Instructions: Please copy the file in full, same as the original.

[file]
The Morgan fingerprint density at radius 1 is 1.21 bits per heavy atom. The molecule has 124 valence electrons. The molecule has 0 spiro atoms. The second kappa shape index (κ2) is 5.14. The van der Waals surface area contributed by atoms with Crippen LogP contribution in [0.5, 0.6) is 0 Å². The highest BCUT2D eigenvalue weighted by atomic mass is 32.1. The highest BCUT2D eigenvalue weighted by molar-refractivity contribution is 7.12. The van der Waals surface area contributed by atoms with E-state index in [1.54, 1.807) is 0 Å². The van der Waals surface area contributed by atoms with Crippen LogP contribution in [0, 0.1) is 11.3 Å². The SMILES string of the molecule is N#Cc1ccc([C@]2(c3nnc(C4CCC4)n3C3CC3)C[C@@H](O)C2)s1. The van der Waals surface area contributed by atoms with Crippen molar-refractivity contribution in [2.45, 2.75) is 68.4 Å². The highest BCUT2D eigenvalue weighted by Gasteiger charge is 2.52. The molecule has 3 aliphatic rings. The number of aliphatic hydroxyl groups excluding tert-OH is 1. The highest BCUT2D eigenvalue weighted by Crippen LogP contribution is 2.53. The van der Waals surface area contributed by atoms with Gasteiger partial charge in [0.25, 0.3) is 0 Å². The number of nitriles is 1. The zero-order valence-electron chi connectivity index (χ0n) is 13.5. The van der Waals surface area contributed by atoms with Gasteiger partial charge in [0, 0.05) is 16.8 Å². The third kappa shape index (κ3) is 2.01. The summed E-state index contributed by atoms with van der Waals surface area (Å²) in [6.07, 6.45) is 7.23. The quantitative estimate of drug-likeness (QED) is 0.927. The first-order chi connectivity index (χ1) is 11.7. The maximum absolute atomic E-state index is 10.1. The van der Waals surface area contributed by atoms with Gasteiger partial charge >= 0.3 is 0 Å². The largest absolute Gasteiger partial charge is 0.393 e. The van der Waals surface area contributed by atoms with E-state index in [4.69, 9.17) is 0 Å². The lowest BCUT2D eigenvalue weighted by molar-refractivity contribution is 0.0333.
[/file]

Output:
The Morgan fingerprint density at radius 1 is 1.21 bits per heavy atom. The molecule has 124 valence electrons. The molecule has 0 spiro atoms. The second kappa shape index (κ2) is 5.14. The van der Waals surface area contributed by atoms with Crippen LogP contribution in [0.5, 0.6) is 0 Å². The highest BCUT2D eigenvalue weighted by atomic mass is 32.1. The highest BCUT2D eigenvalue weighted by molar-refractivity contribution is 7.12. The van der Waals surface area contributed by atoms with E-state index in [1.54, 1.807) is 0 Å². The van der Waals surface area contributed by atoms with Crippen LogP contribution in [0, 0.1) is 11.3 Å². The SMILES string of the molecule is N#Cc1ccc([C@]2(c3nnc(C4CCC4)n3C3CC3)C[C@@H](O)C2)s1. The van der Waals surface area contributed by atoms with Crippen molar-refractivity contribution in [2.45, 2.75) is 68.4 Å². The highest BCUT2D eigenvalue weighted by Gasteiger charge is 2.52. The molecule has 3 aliphatic rings. The number of aliphatic hydroxyl groups excluding tert-OH is 1. The highest BCUT2D eigenvalue weighted by Crippen LogP contribution is 2.53. The van der Waals surface area contributed by atoms with Gasteiger partial charge in [0.25, 0.3) is 0 Å². The number of nitriles is 1. The zero-order valence-electron chi connectivity index (χ0n) is 13.5. The van der Waals surface area contributed by atoms with Gasteiger partial charge in [0, 0.05) is 16.8 Å². The third kappa shape index (κ3) is 2.01. The summed E-state index contributed by atoms with van der Waals surface area (Å²) in [6.07, 6.45) is 7.23. The quantitative estimate of drug-likeness (QED) is 0.927. The first-order chi connectivity index (χ1) is 11.7. The maximum absolute atomic E-state index is 10.1. The van der Waals surface area contributed by atoms with Gasteiger partial charge >= 0.3 is 0 Å². The largest absolute Gasteiger partial charge is 0.393 e. The van der Waals surface area contributed by atoms with E-state index in [4.69, 9.17) is 0 Å². The lowest BCUT2D eigenvalue weighted by molar-refractivity contribution is 0.0333.